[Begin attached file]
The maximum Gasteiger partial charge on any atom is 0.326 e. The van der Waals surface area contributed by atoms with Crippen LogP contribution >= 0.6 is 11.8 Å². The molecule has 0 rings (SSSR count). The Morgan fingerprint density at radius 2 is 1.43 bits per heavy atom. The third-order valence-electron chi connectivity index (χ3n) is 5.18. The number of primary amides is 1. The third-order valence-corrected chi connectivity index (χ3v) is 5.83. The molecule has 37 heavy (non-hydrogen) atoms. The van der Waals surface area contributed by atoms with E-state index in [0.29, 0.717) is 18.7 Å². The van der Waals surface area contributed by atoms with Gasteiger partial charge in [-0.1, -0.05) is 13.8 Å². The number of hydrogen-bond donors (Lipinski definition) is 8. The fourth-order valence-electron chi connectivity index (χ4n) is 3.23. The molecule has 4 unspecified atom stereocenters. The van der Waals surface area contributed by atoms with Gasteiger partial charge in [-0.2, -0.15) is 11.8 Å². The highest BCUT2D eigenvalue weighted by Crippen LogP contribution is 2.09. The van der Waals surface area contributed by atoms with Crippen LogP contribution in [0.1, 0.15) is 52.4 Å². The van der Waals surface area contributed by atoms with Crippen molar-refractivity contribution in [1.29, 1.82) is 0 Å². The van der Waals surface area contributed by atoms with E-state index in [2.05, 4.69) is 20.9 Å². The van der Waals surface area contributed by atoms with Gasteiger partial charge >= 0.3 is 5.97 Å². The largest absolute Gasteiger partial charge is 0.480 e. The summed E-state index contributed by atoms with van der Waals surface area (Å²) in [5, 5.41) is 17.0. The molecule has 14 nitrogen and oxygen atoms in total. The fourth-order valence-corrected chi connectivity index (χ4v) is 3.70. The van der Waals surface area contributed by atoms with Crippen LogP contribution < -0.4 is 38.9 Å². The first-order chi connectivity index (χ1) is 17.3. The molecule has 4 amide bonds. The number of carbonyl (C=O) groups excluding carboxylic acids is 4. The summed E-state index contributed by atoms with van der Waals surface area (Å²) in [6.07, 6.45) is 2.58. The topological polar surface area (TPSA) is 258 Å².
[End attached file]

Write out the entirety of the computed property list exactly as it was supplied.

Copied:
The maximum Gasteiger partial charge on any atom is 0.326 e. The van der Waals surface area contributed by atoms with Crippen LogP contribution >= 0.6 is 11.8 Å². The molecule has 0 rings (SSSR count). The Morgan fingerprint density at radius 2 is 1.43 bits per heavy atom. The third-order valence-electron chi connectivity index (χ3n) is 5.18. The number of primary amides is 1. The third-order valence-corrected chi connectivity index (χ3v) is 5.83. The molecule has 37 heavy (non-hydrogen) atoms. The van der Waals surface area contributed by atoms with E-state index in [0.29, 0.717) is 18.7 Å². The van der Waals surface area contributed by atoms with Gasteiger partial charge in [-0.1, -0.05) is 13.8 Å². The number of hydrogen-bond donors (Lipinski definition) is 8. The fourth-order valence-electron chi connectivity index (χ4n) is 3.23. The molecule has 4 unspecified atom stereocenters. The van der Waals surface area contributed by atoms with Gasteiger partial charge in [-0.2, -0.15) is 11.8 Å². The highest BCUT2D eigenvalue weighted by Crippen LogP contribution is 2.09. The van der Waals surface area contributed by atoms with Crippen LogP contribution in [0.1, 0.15) is 52.4 Å². The van der Waals surface area contributed by atoms with Crippen molar-refractivity contribution in [1.29, 1.82) is 0 Å². The van der Waals surface area contributed by atoms with E-state index in [2.05, 4.69) is 20.9 Å². The van der Waals surface area contributed by atoms with Gasteiger partial charge >= 0.3 is 5.97 Å². The largest absolute Gasteiger partial charge is 0.480 e. The summed E-state index contributed by atoms with van der Waals surface area (Å²) in [5, 5.41) is 17.0. The molecule has 14 nitrogen and oxygen atoms in total. The fourth-order valence-corrected chi connectivity index (χ4v) is 3.70. The van der Waals surface area contributed by atoms with Crippen LogP contribution < -0.4 is 38.9 Å². The first-order chi connectivity index (χ1) is 17.3. The molecule has 4 amide bonds. The number of carbonyl (C=O) groups excluding carboxylic acids is 4. The summed E-state index contributed by atoms with van der Waals surface area (Å²) in [6.07, 6.45) is 2.58. The topological polar surface area (TPSA) is 258 Å².